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http://dx.doi.org/10.1093/femsle/fnz142DOI Listing
http://www.ncbi.nlm.nih.gov/pmc/articles/PMC6697067PMC
July 2019

Temperature Driven Changes in Benthic Bacterial Diversity Influences Biogeochemical Cycling in Coastal Sediments.

Front Microbiol 2018 22;9:1730. Epub 2018 Aug 22.

The Scottish Association for Marine Science, Scottish Marine Institute, Oban, United Kingdom.

Marine sediments are important sites for global biogeochemical cycling, mediated by macrofauna and microalgae. However, it is the microorganisms that drive these key processes. There is strong evidence that coastal benthic habitats will be affected by changing environmental variables (rising temperature, elevated CO), and research has generally focused on the impact on macrofaunal biodiversity and ecosystem services. Despite their importance, there is less understanding of how microbial community assemblages will respond to environmental changes. In this study, a manipulative mesocosm experiment was employed, using next-generation sequencing to assess changes in microbial communities under future environmental change scenarios. Illumina sequencing generated over 11 million 16S rRNA gene sequences (using a primer set biased toward bacteria) and revealed Bacteroidetes and Proteobacteria dominated the total bacterial community of sediment samples. In this study, the sequencing coverage and depth revealed clear changes in species abundance within some phyla. Bacterial community composition was correlated with simulated environmental conditions, and species level community composition was significantly influenced by the mean temperature of the environmental regime ( = 0.002), but not by variation in CO or diurnal temperature variation. Species level changes with increasing mean temperature corresponded with changes in NH concentration, suggesting there is no functional redundancy in microbial communities for nitrogen cycling. Marine coastal biogeochemical cycling under future environmental conditions is likely to be driven by changes in nutrient availability as a direct result of microbial activity.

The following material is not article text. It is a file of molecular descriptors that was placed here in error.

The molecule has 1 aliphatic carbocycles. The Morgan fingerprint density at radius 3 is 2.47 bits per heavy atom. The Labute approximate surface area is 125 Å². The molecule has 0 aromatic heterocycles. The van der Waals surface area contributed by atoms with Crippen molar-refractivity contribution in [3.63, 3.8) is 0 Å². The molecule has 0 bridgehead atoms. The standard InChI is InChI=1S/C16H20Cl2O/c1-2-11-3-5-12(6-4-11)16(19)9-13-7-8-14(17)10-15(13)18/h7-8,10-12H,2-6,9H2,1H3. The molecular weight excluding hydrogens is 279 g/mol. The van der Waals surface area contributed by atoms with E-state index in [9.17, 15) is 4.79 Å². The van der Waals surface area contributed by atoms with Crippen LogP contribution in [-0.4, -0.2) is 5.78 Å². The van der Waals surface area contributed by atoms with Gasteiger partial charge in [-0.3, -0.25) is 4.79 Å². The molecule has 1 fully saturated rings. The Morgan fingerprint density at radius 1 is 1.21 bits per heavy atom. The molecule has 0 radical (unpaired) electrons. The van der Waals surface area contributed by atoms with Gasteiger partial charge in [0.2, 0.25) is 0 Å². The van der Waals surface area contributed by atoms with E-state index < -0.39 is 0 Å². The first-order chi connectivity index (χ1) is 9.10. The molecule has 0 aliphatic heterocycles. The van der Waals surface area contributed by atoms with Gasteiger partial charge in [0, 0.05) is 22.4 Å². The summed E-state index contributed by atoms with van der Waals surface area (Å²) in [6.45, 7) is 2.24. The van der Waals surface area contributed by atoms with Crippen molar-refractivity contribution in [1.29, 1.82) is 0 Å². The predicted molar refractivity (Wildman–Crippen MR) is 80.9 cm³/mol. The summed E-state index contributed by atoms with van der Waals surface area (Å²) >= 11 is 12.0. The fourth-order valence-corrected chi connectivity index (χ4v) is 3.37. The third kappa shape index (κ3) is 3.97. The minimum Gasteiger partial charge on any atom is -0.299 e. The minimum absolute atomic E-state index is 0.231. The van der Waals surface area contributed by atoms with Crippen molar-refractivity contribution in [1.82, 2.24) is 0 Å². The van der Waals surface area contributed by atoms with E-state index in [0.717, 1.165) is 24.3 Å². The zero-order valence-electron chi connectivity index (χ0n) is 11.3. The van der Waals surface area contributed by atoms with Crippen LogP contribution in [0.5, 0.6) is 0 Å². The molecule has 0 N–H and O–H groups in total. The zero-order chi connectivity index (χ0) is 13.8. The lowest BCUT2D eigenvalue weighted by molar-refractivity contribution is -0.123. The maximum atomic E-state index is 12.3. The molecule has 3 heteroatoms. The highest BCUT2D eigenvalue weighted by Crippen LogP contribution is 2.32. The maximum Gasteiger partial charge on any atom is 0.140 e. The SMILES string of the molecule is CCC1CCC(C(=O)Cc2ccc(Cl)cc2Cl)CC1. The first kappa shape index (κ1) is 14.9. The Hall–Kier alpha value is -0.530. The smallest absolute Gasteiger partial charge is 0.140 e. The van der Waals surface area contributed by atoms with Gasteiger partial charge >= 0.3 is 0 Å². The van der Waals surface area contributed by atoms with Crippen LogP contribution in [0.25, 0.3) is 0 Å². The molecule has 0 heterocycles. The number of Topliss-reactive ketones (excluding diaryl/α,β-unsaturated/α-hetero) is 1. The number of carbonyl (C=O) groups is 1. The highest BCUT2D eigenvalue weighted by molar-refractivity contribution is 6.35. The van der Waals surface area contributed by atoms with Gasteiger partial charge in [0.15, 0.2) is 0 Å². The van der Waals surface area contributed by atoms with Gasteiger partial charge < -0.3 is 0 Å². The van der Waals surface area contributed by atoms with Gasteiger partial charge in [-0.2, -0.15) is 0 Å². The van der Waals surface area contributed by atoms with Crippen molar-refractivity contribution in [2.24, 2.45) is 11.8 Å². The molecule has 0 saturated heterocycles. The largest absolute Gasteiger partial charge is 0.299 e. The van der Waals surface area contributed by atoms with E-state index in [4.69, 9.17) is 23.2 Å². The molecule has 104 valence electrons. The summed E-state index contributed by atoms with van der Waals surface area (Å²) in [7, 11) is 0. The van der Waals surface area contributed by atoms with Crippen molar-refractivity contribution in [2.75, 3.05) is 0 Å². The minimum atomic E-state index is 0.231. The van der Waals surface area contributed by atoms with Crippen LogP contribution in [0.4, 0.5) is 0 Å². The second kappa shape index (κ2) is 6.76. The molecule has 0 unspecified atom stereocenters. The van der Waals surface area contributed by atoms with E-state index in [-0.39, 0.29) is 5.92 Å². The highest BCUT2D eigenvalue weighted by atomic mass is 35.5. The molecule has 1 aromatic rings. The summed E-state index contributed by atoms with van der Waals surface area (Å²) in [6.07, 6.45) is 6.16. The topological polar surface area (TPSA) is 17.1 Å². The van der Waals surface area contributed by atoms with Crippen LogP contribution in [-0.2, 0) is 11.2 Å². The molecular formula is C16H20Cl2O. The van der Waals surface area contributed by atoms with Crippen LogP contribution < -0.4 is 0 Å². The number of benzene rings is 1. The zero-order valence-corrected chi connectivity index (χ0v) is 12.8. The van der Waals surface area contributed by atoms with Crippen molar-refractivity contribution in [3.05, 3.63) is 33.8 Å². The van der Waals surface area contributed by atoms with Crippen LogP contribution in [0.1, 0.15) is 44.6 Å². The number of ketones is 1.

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http://dx.doi.org/10.3389/fmicb.2018.01730DOI Listing
http://www.ncbi.nlm.nih.gov/pmc/articles/PMC6115492PMC
August 2018

An Integrative Approach to Decipher the Chemical Antagonism between the Competing Endophytes Paraconiothyrium variabile and Bacillus subtilis.

J Nat Prod 2017 11 15;80(11):2863-2873. Epub 2017 Nov 15.

Unité Molécules de Communication et Adaptation des Micro-organismes (UMR 7245), Sorbonne Université, Muséum National d'Histoire Naturelle, CNRS , CP 54, 57 rue Cuvier, 75005 Paris, France.